The More You Know

4 Ways to Eat Local

When I tell people that the majority of my produce comes from local sources, I get a lot of strange looks. Many people, in my experience, believe locally sourced food is expensive, difficult to access, and unnecessary. While it’s true that only about half of my groceries come from within four-hundred miles of my NYC apartment, my food purchased from local growers or bakers is consistently fresher and more richly flavored. I know that the produce is packed with nutrients and free from harmful chemicals. I know that most of the breads lack excessive sugars and dyes. And guess what? I’ve actually saved money by eating locally.

When I know where my food comes from, I find that I enjoy the food I eat. Here are four simple and unexpected ways you can enjoy local food, too!

 

 

Shop at a Farmers’ Market

The City’s extensive collection of farmers’ markets has become my favorite way to eat locally. Most booths have cooking demonstrations and are happy to let you sample before buying. I also like to ask those working the booths what they recommend and how to best use their foods. No one knows the produce and baked goods better than those who made them! When I go with an open mind and a flexible shopping list, I always leave with something new. Find a list of the farmers’ markets I trust most in the City here!

 

 

Join a CSA

CSA, or Community-Supported Agriculture, programs connect consumers directly with farmers. Here’s how it works. Locals buy a monthly, annual, or seasonal memberships to a farm or co-op, and received a box of fruits, vegetables, bread, and honey each week. While most CSA programs do not allow customers to choose what comes to their door each week, locals with an open mind receive a variety of seasonal goods for a fraction of the price. If you’re blessed with adventurous taste buds, I highly recommend trying a CSA program near you! For a list of just a handful of NYC’s trusted CSA programs, check out my recent post here.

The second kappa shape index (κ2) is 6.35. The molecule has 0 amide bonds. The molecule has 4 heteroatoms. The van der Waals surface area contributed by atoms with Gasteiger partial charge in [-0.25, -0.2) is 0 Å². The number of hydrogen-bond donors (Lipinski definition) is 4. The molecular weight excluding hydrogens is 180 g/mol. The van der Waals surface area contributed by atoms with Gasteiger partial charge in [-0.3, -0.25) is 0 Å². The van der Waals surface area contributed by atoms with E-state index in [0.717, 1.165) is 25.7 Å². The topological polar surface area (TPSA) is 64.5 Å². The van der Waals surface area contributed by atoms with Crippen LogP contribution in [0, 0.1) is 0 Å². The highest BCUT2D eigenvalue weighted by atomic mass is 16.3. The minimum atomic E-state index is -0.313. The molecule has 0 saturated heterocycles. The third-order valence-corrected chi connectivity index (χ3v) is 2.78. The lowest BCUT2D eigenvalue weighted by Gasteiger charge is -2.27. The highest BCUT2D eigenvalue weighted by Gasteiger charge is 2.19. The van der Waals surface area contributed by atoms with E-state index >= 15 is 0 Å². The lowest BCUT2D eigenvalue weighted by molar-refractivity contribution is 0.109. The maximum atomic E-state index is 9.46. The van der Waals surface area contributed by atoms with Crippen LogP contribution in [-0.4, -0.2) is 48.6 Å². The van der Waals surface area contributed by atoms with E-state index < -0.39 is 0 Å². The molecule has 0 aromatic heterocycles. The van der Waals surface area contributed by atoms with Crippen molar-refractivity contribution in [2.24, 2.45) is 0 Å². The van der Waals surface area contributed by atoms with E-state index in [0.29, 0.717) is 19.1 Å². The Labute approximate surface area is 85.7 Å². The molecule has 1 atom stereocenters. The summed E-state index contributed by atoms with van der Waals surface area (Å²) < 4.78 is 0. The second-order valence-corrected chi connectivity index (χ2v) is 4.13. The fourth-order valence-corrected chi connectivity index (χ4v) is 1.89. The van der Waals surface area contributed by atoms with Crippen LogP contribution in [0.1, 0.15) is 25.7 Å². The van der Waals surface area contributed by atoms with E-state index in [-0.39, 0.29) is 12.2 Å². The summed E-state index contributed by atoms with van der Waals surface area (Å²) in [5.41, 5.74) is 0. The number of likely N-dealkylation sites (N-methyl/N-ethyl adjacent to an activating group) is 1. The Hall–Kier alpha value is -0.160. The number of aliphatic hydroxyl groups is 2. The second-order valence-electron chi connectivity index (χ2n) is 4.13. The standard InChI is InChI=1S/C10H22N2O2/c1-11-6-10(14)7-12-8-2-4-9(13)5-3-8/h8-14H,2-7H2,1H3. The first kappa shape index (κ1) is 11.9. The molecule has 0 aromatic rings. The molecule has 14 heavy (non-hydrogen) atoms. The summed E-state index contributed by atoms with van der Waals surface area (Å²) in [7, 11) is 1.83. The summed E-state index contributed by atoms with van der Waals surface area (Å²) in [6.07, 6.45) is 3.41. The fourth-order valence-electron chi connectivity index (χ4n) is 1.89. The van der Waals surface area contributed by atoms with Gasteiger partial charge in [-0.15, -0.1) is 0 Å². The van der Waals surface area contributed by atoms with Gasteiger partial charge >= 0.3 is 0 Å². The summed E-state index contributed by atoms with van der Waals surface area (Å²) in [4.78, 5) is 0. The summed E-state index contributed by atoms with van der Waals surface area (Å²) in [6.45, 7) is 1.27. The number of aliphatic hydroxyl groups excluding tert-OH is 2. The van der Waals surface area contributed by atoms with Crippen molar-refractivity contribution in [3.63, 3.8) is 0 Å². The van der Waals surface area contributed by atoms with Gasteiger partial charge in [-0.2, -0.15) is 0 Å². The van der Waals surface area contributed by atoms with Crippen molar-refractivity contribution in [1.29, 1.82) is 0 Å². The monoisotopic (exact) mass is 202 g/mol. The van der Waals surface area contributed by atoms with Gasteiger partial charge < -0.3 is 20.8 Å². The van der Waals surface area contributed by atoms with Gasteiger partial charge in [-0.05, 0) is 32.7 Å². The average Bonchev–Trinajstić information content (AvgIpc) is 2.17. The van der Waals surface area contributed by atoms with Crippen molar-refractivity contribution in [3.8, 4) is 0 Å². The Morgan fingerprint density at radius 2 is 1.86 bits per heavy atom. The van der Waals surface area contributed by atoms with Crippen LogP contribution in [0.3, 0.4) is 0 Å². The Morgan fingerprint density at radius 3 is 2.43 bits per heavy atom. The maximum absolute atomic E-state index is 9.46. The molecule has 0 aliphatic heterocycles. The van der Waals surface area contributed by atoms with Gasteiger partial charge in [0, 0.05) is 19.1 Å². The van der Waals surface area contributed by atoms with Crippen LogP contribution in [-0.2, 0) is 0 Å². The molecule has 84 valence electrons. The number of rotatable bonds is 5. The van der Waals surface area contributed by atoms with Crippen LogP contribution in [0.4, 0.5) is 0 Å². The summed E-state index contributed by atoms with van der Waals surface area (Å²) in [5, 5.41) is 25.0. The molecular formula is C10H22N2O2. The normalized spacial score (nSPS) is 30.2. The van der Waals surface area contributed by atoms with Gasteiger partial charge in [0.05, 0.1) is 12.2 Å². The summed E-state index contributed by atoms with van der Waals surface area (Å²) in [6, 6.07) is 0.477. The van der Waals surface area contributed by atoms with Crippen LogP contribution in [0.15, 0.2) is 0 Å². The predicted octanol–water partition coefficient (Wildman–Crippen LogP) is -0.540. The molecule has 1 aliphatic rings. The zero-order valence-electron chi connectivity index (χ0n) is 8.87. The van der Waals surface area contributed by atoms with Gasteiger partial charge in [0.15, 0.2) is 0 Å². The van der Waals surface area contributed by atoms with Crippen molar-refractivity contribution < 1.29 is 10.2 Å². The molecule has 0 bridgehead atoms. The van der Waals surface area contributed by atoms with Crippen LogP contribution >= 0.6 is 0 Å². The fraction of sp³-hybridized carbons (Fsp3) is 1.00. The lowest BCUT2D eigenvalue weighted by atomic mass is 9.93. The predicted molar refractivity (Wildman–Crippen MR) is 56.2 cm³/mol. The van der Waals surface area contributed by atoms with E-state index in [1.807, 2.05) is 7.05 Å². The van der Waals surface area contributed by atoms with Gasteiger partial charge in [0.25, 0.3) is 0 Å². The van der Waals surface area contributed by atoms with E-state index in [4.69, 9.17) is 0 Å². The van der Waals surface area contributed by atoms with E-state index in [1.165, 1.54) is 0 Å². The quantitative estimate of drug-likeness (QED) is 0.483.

Visit a Farm

When most people think of New York City, they don’t think about rows of sprawling greens on rooftops overlooking the infamous Brooklyn Bridge. They don’t think of locals harvesting honey or a lavender farm only a bus ride away. At least, I certainly did not. However, all this and more exists within the five boroughs. During season farms like Brooklyn Grange, Gotham Greens, and Lavender by the Bay allow customers to purchase food directly from the land. Talk about cutting out the middle-man!

 

 

Check Out Local Restaurants

That’s right, eating local does not always require a long list of ingredients and hours in the kitchen. As a major foodie, one of my favorite things to do in New York City is to share a meal with friends. Many times, sharing a meal means going out. I have been surprised at the number of restaurants using local fruits, veggies, bread, and even meats. Two of my favorite restaurants, Sweetgreen and Dig Inn, are committed to using only seasonal ingredients sourced locally. My favorite bakery, Hot Bread Kitchen, is housed in Harlem and brings global foods in a local way. The bakery employs immigrants to bake their traditional treats using local ingredients for local New Yorkers. Keep an eye out and I promise than you will find more restaurants supporting the local food movement than you might expect. Check out a few of my favorites here!

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